The role of the European Chemicals Agency is set out in European Regulation 1907/2006 on the Registration, Evaluation, Authorisation and Restriction of Chemicals (REACH). It draws on its permanent staff and the member state experts on its various committees to manage the technical, scientific and administrative aspects of REACH. It also has a role in providing advice and guidance to industry and ensuring consistent application of the regulation across the European Union. Its budget for 2008 is approximately €66 million.
Harry Cohen: To ask the Secretary of State for Business, Enterprise and Regulatory Reform how many of the single individual export licences issued in 2007 with respect to (a) Afghanistan and (b) Iraq had an end user which was a private military or security company. 
The Government publish detailed information on export and trade control licences issued, refused and revoked, including the overall value and a summary of the items covered by these licences, in their Annual and Quarterly Reports on Strategic Export Controls. This does not however include information on end users, which is confidential.
The Government's Annual Report for 2007 has not yet been published, but the Quarterly Reports covering 2007 have been. The Government's Annual Reports, published since 1997, are available from the House of Commons Library, and all the Annual Reports from 2003 onwards, plus the Quarterly Reports covering 2007, are available on the Foreign and Commonwealth Office (FCO) website at:
John Battle: To ask the Secretary of State for Business, Enterprise and Regulatory Reform what his estimate is of the number of people in (a) Leeds West constituency and (b) Leeds metropolitan district who are eligible for a social tariff from energy suppliers. 
Malcolm Wicks: The information requested is not available. Energy suppliers voluntarily provide a range of assistance to households vulnerable to fuel poverty, including social tariffs. In April the Government secured the individual agreement of the six largest energy suppliers to increase their collective spend on social assistance to £150 million a year by 2010-11. This will be spent on a number of initiatives including social tariffs, rebates and trust funds.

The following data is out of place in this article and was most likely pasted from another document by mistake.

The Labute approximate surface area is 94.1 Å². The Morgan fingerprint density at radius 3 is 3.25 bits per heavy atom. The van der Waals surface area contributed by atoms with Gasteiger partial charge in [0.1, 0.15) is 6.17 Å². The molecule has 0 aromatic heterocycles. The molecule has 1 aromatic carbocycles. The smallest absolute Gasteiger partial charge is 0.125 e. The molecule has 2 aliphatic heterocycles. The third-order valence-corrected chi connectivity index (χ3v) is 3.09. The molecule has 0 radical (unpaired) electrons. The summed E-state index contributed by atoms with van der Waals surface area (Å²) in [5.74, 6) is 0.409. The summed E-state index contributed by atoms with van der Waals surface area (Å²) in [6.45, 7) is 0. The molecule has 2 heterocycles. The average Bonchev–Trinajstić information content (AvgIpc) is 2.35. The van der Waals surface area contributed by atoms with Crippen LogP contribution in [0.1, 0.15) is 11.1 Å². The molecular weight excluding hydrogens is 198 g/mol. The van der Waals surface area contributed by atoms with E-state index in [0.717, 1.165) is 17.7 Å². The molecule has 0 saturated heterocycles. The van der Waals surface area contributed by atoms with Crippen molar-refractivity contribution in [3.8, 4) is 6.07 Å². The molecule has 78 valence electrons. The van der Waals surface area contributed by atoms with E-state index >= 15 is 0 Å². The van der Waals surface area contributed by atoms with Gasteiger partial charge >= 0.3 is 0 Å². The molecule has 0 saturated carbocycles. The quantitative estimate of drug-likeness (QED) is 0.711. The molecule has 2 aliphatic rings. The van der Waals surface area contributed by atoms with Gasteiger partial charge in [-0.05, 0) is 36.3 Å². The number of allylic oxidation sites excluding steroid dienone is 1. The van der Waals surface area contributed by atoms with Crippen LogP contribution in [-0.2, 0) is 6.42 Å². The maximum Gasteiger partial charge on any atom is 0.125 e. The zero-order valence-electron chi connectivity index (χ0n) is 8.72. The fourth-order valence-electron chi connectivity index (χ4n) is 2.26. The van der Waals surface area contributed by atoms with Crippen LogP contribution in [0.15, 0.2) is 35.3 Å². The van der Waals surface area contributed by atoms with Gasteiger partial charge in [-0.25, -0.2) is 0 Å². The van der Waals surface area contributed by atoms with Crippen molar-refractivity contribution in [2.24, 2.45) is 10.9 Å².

Colin Challen: To ask the Secretary of State for Business, Enterprise and Regulatory Reform what progress has been made on the commitment to the Gleneagles G8 Climate Change Action Plan to develop partnerships with industry to reduce the greenhouse gas emission intensity of major industrial sectors. 
Malcolm Wicks: We have supported the International Energy Agencys Gleneagles programme of work, which included developing partnerships with industry. The Agency has produced a number of publications and workshops, including a IEA Chief Technology Officer Roundtable in January this year; and workshops on energy efficiency and CO2 reductions in (a) the cement industry; (b) the pulp and paper Industry; (c) petrochemical products; (d) ammonia production; and (e) the aluminium industry.
The G8, China, Korea and India, have recently established the new International Partnership for Energy Efficiency Co-operation, which includes the development of public-private partnerships in key energy consuming sectors.
Domestically, we have various initiatives in place to encourage industry to use energy and resources more efficiently. For example, the Manufacturing Advisory Service offers help and advice to small and medium-sized enterprises to improve their operational efficiency and promote innovation through best practice and improving resource efficiency in both energy and waste. The Carbon Trust offers support for the development of low carbon technologies across the whole innovation process, as well as advice to business on reducing their carbon emissions.
Mr. Dai Davies: To ask the Secretary of State for Business, Enterprise and Regulatory Reform what research his Department has commissioned on consumer understanding of the technology options and financial support for the installation of domestic microgeneration systems in the last three years. 
Malcolm Wicks: A consortium comprising of BERR, regional development agencies, non-Government organisations and elements of the microgeneration industry commissioned research to provide a robust evidence base to inform the future direction of microgeneration policy. The research investigates consumer behaviour and the impact of various policy options on demand, models future uptake of microgeneration to 2050, and considers the likely impact of targets on uptake. It is available at: